Weigh the eggs, in their shells – write the weight down! I guarantee that one day you will be distracted by something and the weight that you had in your head will disappear. Maybe it’s my age, but once bitten twice shy…

The established way of making a Victoria Sandwich is to combine all the ingredients together in a large bowl, mix them together until just combined then bake. That method works fine, gives a great cake and is certainly quicker than the way that I do it, but in back to back tests among family and friends the method below was the winner.

Break the eggs into a large bowl together with the vanilla extract and, preferably using a stand mixer, whisk the eggs. When you think you’ve whisked them for long enough, whisk them some more. And some more. Keep going… you will end up with a froth which is several times bigger than the original volume of the eggs. Don’t be afraid to whisk at high speed for ten minutes or more, all you are doing is forcing air in and it is this air which will give your cake most of its lift.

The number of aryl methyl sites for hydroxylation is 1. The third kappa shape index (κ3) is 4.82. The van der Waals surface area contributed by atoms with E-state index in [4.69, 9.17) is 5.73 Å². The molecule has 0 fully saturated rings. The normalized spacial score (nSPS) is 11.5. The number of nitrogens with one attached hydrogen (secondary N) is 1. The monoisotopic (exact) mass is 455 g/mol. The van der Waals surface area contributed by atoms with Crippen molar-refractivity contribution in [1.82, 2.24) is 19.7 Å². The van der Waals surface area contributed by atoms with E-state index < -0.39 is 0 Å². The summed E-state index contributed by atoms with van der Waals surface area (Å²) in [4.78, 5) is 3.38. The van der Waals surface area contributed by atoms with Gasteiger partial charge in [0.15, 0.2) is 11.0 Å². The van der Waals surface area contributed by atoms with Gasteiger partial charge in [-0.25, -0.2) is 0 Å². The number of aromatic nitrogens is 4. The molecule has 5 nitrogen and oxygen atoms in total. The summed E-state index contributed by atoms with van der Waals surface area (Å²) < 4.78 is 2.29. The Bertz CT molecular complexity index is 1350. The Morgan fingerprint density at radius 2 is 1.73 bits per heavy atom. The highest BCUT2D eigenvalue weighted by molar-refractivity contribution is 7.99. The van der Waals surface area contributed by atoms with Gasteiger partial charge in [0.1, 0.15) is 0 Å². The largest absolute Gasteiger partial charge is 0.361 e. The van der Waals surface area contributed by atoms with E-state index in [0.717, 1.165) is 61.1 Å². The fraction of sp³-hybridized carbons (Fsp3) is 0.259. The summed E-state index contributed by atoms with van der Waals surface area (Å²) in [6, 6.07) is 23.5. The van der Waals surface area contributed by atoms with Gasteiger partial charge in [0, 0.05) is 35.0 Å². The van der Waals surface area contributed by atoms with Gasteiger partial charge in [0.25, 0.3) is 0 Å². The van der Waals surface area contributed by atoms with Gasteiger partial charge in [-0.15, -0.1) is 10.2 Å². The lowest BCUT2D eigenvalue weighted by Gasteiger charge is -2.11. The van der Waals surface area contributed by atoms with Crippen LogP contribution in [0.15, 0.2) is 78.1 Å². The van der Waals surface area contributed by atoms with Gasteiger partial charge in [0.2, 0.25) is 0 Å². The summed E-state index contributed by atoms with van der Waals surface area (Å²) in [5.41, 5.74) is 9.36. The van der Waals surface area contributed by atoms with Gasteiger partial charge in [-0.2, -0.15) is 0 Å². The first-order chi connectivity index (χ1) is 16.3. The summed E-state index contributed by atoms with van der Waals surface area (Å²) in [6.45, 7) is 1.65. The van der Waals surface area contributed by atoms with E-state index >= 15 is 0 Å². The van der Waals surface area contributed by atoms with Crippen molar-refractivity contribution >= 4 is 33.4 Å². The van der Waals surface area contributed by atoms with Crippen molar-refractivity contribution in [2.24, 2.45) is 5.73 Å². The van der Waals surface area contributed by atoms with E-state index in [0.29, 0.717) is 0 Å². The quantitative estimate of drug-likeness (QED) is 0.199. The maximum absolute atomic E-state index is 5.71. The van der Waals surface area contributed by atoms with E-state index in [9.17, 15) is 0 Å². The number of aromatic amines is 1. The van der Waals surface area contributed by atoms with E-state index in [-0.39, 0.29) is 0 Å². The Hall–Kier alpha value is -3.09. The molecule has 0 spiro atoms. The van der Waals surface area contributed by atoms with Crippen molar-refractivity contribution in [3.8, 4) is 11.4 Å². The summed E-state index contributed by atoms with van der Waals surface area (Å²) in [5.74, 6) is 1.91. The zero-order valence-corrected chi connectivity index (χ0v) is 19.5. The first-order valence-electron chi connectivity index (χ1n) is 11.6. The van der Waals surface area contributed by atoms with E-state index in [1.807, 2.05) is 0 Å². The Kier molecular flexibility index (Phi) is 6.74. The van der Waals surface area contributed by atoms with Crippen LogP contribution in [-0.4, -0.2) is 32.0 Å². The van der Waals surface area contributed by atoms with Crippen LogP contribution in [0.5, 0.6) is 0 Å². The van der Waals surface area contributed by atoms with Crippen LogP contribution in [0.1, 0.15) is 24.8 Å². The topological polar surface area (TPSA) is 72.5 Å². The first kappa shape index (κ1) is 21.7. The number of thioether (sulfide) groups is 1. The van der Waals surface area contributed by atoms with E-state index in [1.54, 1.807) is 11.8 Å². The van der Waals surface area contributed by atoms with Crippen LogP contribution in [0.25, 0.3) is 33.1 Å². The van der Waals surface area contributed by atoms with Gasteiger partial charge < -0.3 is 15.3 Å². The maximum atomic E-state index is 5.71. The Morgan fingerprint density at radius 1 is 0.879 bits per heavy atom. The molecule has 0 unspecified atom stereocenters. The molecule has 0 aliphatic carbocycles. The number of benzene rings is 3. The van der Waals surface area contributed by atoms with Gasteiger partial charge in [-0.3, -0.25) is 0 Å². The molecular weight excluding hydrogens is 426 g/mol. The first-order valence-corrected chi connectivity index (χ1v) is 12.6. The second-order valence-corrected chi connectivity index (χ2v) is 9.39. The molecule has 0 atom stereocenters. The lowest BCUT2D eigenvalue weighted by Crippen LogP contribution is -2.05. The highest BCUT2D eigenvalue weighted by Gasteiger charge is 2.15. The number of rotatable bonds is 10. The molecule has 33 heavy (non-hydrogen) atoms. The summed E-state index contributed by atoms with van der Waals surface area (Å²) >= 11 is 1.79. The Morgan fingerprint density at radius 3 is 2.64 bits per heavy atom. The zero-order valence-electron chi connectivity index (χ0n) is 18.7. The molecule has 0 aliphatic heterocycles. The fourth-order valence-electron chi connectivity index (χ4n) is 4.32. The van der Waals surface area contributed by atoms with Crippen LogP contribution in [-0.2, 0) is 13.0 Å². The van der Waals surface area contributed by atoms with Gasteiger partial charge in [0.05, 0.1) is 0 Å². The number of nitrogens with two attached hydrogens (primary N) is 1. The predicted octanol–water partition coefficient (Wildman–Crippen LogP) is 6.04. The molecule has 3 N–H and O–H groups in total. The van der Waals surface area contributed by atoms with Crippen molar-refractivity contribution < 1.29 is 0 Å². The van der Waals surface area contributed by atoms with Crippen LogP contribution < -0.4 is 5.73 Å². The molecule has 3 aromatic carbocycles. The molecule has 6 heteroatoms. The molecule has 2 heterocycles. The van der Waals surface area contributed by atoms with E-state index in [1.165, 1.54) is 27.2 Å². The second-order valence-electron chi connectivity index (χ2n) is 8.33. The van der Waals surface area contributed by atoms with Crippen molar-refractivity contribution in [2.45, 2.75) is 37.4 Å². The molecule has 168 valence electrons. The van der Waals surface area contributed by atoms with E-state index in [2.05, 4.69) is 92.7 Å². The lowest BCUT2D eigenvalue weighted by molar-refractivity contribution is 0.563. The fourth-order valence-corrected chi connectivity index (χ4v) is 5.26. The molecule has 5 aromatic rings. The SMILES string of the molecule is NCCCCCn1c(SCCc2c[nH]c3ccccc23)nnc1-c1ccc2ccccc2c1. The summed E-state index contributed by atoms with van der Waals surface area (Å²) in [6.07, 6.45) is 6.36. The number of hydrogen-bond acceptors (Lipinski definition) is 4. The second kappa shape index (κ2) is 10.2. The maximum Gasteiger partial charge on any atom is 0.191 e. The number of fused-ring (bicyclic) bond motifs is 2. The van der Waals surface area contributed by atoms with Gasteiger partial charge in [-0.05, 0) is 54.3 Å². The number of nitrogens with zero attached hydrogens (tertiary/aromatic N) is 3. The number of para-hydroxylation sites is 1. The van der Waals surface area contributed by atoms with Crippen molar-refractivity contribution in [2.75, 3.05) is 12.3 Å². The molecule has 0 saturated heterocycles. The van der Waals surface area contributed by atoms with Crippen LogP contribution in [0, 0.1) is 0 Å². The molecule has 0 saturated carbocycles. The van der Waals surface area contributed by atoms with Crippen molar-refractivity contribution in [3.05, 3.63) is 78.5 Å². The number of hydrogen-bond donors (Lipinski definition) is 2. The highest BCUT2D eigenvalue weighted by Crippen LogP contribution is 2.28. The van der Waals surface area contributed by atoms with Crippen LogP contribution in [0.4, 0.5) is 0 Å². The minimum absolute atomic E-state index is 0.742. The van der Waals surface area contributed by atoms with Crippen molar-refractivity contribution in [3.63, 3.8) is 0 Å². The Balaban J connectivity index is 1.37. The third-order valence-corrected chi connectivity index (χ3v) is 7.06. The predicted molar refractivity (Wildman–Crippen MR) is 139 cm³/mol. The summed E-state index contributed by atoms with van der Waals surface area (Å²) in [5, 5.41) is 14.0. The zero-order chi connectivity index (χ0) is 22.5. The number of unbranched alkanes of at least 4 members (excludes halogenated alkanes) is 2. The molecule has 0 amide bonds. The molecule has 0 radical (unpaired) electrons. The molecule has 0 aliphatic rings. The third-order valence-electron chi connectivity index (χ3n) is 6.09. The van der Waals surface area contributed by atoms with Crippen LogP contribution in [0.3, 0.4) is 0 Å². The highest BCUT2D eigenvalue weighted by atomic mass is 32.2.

While whisking the eggs, weigh out the golden caster sugar, self-raising flour and spreadable butter, each to the same weight as the eggs. Add the sugar to the whisked eggs and whisk at high speed for a couple of minutes.

Now add the spreadable butter, together with a couple of tablespoons of the flour which well help to prevent the mixture curdling. Whisk again for a minute or so at high speed until fully combined.